At NJ pension, below-market salaries lead to PE brain drain

  • Chairman Byrne plans to meet with treasurer to address pay
  • NJ staff paid two-third less than peers, says council member
  • PE portfolio nets 15-plus pct over previous three years

Low pay has drained New Jersey Division of Investment of its alternative-assets team, State Investment Council members said at a March 29 meeting.

Meghna Desai is the third member of the $71.6 billion pension system’s alternative-investment team to step down in the past eight months. She left for a position at an endowment on March 17, St. Patrick’s Day, “ruining what is otherwise my favorite day of the year,” said Division Director Christopher McDonough during the meeting. “She was a real asset to the division, managing some of our most important relationships.”

Jason MacDonald, who previously led New Jersey’s alternative-investment team, left the Division of Investment to lead Rutgers University’s endowment last year. Louis Kish, who managed investment operations, left for a position at Rutgers in 2016 as well.

Samantha Rosenstock has stepped in to lead the alternatives team in the wake of those departures, McDonough said. The Division of Investment wants to fill one opening on the team and McDonough is assembling a proposal for the treasurer to fill other positions.

Several council members, including Chairman Tom Byrne and Vice Chairman Adam Liebtag, said the State Investment Council members had lobbied Gov. Chris Christie and Treasurer Ford Scudder to raise investment-staff salaries, to no avail. At the March 29 meeting, Liebtag offered to chair a public meeting with the treasurer to emphasize how difficult it is to retain investment staff under the current compensation regime.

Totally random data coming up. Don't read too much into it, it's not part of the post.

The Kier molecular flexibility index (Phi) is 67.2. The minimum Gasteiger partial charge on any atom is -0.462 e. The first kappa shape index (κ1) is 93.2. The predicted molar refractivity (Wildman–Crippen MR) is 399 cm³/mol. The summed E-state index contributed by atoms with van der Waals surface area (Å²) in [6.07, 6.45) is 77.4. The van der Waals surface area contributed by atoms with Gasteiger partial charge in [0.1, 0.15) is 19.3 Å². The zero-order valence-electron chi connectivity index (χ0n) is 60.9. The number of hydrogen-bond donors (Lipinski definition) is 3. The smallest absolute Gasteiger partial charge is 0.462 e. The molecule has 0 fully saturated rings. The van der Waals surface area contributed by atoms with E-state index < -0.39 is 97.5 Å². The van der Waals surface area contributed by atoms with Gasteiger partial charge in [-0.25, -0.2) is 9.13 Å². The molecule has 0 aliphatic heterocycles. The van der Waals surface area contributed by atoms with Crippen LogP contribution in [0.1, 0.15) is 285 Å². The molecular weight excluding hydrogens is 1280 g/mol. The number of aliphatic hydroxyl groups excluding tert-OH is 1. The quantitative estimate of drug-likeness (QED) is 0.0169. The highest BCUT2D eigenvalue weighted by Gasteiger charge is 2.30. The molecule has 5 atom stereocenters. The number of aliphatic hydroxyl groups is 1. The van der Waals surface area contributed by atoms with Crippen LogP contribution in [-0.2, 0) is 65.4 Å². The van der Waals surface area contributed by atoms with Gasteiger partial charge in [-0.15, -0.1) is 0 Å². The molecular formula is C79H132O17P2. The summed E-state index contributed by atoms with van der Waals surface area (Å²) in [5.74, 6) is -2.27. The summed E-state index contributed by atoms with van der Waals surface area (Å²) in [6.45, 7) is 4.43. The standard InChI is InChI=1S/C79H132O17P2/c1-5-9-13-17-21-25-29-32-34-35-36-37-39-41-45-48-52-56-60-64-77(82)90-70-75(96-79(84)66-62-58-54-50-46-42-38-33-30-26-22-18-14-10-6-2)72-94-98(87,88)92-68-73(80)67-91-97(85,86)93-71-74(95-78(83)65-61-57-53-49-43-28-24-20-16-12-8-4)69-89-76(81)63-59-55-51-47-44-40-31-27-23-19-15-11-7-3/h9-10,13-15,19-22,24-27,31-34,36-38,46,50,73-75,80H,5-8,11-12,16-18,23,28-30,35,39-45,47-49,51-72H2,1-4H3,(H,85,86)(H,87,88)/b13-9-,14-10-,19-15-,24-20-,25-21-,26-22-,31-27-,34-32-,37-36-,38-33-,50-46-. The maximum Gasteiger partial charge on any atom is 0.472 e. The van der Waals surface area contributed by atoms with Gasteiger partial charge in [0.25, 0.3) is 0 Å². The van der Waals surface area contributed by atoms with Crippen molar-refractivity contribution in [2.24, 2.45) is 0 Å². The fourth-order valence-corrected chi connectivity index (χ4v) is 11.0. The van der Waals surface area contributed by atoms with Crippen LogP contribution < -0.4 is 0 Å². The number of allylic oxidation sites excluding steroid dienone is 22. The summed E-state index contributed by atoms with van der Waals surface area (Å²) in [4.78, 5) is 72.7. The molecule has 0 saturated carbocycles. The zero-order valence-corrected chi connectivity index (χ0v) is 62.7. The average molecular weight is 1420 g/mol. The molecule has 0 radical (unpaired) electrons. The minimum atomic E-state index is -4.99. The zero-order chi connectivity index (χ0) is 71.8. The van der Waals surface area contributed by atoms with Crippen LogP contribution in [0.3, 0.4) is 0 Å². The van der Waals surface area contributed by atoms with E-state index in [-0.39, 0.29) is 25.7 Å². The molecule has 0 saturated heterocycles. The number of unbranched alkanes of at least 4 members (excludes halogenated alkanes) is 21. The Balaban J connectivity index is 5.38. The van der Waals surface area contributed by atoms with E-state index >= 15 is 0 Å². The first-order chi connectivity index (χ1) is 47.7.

New Jersey’s investment staff is paid as much as two-thirds less than their peers at similar institutions, said Council Member Guy Haselmann during the meeting. “This staff deserved to be paid a competitive rate for the work that they do, and it’s not even competitive.”

Public pensions often lose investment professionals to the private sector, which typically offers higher salaries. In 2015, California Public Employees’ Retirement System published a compensation study reporting that it lost 18 professionals to the private sector over the previous five years. Salaries for CalPERS investment directors ranged between $235,000 and $282,000 as of mid-2015, according to the report.

According to New Jersey state records, the average salary of MacDonald, Desai, Rosenstock and Kish was a little more than $100,000.

“We’re supposed to be fiduciaries. If we’re not bringing this up, we’re not doing our job,” echoed Council Member Charles Dolan. “It’s ridiculous, and it’s not fair to you guys.”

After the meeting, Byrne told Buyouts he plans to engage in a “more formal” discussion with the treasurer in the near term on staff compensation. The council has not formalized its goals for how much it would like to raise compensation.

Even with those constraints, private equity remains one of the retirement system’s top-performing asset classes. The $6.8 billion PE portfolio delivered a trailing three-year return of 15.4 percent through Feb. 28, topping every other asset class, McDonough said during the meeting.

Since inception, the portfolio netted roughly $2.3 billion of gains above what New Jersey would have generated had it invested the portfolio in a weighted Russell 3000 public index, the system’s private equity consultant, TorreyCove Capital Partners, reported at the meeting.

“I want to close by thanking staff, again, for a job well done, under not the easiest circumstances,” Byrne said at the meeting.

Action Item: More about New Jersey’s portfolio: